Johnnetta Cole, who took over as president of troubled Bennett College for Women in 2002, plans to end her five-year term with a bang, announcing Tuesday that Oprah Winfrey and Maya Angelou will headline a benefit gala for the school this fall.
In remarks at a state-of-the-school briefing, Cole said she will stick to her original plan and retire from the school's presidency in June. She said she first wants to see the historically black school finish off a $50 million fundraising campaign to secure its future.
That effort is being co-chaired by Angelou and former U.S. Sen. Bob Dole, R-Kan., and has passed the halfway mark, Cole said.
Now, Cole said, she hopes Winfrey — who she called an "extraordinary force in American and international affairs" — can help give a big boost to the effort.
During four years as president, Cole, the former president of Atlanta's Spelman College, has helped stabilize Bennett. When she took over in 2002, the school was running a $2 million budget deficit and was on academic probation.
She scored an early coup when she recruited Dole to lead the big fundraising campaign; Dole's wife, U.S. Sen. Elizabeth Dole, R-N.C., had become concerned about Bennett after visiting the school during her 2002 Senate campaign.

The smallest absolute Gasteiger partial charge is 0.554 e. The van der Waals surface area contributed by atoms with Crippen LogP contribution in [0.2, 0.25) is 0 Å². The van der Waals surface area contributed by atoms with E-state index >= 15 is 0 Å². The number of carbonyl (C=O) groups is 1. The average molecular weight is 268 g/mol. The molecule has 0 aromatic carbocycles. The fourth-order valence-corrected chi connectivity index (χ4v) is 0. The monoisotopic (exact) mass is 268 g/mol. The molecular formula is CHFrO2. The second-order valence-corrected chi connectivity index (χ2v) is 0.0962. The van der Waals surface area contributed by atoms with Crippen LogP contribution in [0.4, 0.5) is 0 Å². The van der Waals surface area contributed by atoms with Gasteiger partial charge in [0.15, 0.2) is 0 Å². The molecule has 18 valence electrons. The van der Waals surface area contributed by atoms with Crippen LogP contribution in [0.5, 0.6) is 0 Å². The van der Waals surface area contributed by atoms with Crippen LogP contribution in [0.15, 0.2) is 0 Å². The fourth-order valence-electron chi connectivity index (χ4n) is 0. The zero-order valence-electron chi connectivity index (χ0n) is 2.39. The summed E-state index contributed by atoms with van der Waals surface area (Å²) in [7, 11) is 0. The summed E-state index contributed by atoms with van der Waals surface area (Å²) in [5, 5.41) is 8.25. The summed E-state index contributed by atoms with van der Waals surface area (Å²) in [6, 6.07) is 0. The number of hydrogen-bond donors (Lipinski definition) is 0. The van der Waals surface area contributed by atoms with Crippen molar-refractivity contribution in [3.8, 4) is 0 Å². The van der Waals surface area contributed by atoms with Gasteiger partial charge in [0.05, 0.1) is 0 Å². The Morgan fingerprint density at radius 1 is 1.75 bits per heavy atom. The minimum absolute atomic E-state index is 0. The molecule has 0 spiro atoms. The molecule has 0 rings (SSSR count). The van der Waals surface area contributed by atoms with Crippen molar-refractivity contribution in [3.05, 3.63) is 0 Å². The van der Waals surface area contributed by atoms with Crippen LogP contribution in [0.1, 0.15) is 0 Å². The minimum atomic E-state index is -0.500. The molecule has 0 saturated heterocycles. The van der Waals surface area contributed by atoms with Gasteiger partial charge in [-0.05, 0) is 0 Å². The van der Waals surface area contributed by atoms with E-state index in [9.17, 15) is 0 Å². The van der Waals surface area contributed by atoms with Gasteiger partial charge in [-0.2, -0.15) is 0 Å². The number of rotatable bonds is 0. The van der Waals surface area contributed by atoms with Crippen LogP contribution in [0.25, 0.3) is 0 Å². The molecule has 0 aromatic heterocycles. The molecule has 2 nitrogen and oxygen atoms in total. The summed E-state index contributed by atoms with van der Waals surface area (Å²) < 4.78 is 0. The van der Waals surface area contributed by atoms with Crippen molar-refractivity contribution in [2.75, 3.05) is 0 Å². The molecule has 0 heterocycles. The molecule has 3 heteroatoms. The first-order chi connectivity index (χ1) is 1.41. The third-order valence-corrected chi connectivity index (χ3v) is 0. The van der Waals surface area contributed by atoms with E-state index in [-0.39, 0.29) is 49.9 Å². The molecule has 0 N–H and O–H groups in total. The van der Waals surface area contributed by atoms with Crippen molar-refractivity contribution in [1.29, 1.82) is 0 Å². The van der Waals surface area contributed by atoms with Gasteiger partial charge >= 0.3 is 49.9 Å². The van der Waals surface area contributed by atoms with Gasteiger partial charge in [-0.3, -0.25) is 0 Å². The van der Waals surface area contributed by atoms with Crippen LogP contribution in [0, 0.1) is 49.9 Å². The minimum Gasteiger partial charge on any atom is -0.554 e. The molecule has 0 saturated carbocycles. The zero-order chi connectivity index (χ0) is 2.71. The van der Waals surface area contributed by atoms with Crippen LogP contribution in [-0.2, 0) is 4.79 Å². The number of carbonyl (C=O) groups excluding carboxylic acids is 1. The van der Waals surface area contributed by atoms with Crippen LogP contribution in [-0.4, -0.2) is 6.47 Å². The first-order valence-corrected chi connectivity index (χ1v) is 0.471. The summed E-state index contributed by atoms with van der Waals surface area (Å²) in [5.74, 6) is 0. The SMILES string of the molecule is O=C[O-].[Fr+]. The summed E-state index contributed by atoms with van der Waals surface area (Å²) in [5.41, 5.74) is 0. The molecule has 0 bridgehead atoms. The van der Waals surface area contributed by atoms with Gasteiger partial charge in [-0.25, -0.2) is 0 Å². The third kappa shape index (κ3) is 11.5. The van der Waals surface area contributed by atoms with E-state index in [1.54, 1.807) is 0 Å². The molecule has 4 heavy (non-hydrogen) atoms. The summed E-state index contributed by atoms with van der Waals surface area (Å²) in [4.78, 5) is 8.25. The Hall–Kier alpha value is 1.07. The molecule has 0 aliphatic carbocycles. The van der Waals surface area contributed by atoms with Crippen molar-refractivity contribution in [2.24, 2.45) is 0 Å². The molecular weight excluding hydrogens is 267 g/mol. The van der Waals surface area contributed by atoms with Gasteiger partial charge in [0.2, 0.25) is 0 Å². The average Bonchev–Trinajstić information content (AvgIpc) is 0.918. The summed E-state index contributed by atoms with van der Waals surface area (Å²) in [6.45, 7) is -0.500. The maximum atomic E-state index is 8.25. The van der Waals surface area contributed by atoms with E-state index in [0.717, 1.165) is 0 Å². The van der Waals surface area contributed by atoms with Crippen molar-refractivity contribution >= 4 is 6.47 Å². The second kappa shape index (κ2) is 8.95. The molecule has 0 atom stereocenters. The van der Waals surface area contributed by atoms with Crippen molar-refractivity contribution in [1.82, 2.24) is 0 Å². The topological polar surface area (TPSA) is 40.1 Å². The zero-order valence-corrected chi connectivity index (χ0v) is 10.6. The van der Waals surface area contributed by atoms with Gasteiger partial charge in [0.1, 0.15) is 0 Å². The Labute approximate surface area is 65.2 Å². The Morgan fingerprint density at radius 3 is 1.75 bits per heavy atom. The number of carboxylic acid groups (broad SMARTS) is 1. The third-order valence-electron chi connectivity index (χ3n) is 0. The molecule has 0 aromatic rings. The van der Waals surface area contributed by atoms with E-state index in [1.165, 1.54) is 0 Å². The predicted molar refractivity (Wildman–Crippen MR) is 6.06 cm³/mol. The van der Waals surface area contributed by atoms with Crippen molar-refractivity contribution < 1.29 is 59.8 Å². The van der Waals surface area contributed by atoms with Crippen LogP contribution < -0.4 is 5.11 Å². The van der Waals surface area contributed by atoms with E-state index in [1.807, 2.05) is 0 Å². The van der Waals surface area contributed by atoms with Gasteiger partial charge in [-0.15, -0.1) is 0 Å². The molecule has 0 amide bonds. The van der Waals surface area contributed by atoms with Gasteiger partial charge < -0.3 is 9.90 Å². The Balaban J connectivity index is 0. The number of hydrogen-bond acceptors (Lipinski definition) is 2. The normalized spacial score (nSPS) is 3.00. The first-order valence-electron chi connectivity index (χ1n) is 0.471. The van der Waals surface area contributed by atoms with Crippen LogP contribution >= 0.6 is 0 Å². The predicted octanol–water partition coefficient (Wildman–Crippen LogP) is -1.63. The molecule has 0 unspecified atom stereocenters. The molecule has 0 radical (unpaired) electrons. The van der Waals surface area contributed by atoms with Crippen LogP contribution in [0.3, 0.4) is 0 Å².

Frustrated by internal dissent at the college, Cole said in April 2005 that she would resign as president. But an outpouring of support changed her mind and she decided to stay.
Last fall, Bob Dole and former President Bill Clinton — on whose transition team Cole served in the early 1990s — hosted a fundraising event for the campaign at the college.
In her remarks Tuesday, Cole said the U.S. Department of Education recently gave the school's financial aid program an excellent rating and that the school has seen significant growth in alumnae giving and has renovated three historic campus buildings.
"How privileged I am to be the president of this ever so special institution that has such an important mission, and that has come this far by faith, by hard work and by the support of so many friends," she said.
Bennett was co-educational when it was founded in 1873, but became a private school for black women in 1926. The school has a current enrollment of 570.